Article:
Friday, 29 April 2016
How did your learners learn about Anzac?
It did get me thinking again about curricula in our schools in the context of the last week. Schools need to examine very clearly what they want their learners to learn and above all why they want them to learn it. Only then should they focus on how they should learn.
Anzac is a big "topic" in schools in the last weeks of the school term. Why learn about Anzac? What do they need to learn about Anzac and then how are they going to learn about Anzac?
Some answers to these questions may centre around the following.
Anzac is an important part of the culture of New Zealand. It represents a struggle of grit and determination against the odds which many of us should identify with. It links our past to our future - what will we do in the future based on what we did in the past?
Our forebears went through hell for what they thought was the right thing to do.
They were so young. There was so much suffering on all sides.
Poppies represent the blood lost by so many on foreign soil.
So many losses of our people in the field, fighting for a cause which may or may not have been remotely relevant for them.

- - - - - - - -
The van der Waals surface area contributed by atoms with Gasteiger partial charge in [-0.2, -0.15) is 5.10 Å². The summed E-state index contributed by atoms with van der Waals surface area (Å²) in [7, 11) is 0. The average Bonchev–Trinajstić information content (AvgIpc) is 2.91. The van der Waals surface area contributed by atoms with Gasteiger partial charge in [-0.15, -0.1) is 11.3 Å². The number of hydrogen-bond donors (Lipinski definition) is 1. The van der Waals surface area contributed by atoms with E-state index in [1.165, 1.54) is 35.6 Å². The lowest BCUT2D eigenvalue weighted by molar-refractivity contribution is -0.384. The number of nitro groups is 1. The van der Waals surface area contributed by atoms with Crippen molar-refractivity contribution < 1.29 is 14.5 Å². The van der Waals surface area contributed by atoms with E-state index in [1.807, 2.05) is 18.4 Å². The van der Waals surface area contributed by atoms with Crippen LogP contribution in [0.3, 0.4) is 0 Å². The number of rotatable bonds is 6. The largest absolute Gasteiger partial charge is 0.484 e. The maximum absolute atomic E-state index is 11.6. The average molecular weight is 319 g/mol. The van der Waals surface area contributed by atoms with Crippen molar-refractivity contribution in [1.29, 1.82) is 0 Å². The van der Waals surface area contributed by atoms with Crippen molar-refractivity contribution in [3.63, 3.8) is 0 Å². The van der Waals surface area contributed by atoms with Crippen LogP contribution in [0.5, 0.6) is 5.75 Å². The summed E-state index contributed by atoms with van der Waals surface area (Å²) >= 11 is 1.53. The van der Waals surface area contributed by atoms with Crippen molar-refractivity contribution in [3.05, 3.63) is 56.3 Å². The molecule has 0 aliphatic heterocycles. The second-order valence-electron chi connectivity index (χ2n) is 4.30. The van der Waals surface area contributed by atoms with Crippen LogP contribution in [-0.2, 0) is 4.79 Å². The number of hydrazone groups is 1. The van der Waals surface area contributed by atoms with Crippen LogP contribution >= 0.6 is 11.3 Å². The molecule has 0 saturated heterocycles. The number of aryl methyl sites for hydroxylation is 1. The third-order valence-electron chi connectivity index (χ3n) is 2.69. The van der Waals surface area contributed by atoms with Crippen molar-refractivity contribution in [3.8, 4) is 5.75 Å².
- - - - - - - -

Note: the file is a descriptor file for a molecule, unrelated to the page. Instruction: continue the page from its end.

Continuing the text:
The paradox of war - strength determining an outcome that may or may not be morally right, and the fraternisation of soldiers on opposite sides.
Many of our grandfathers and grandmothers and great uncles and aunts were involved in the Anzac battle, either directly or indirectly. These were the people who suffered so much for what they believed was the right thing to do.
No doubt you will have other learning intentions associated with Anzac but now focus on how your learners were able to take on board some learning around Anzac. How did your younger children learn about some of the concepts associated with Anzac compared to your older children? Did they draw pretty pictures of poppies? What did they learn from that? Did they erect white crosses on the school lawn. Did they fill in a worksheet about Anzac? Did they listen to an Anzac service or the mournful "Last Post" played on a bugle? Is there a knowledge building from year to year?
Do you think that they learned any part of the "What?" listed above. How could you have enlisted their creativity to enable them to really take on the learning? What did your students learn about Anzac and how do you know they learned it? What is the visible evidence of their learning and how was it relevant to them? And what are your learners going to learn about Anzac next year?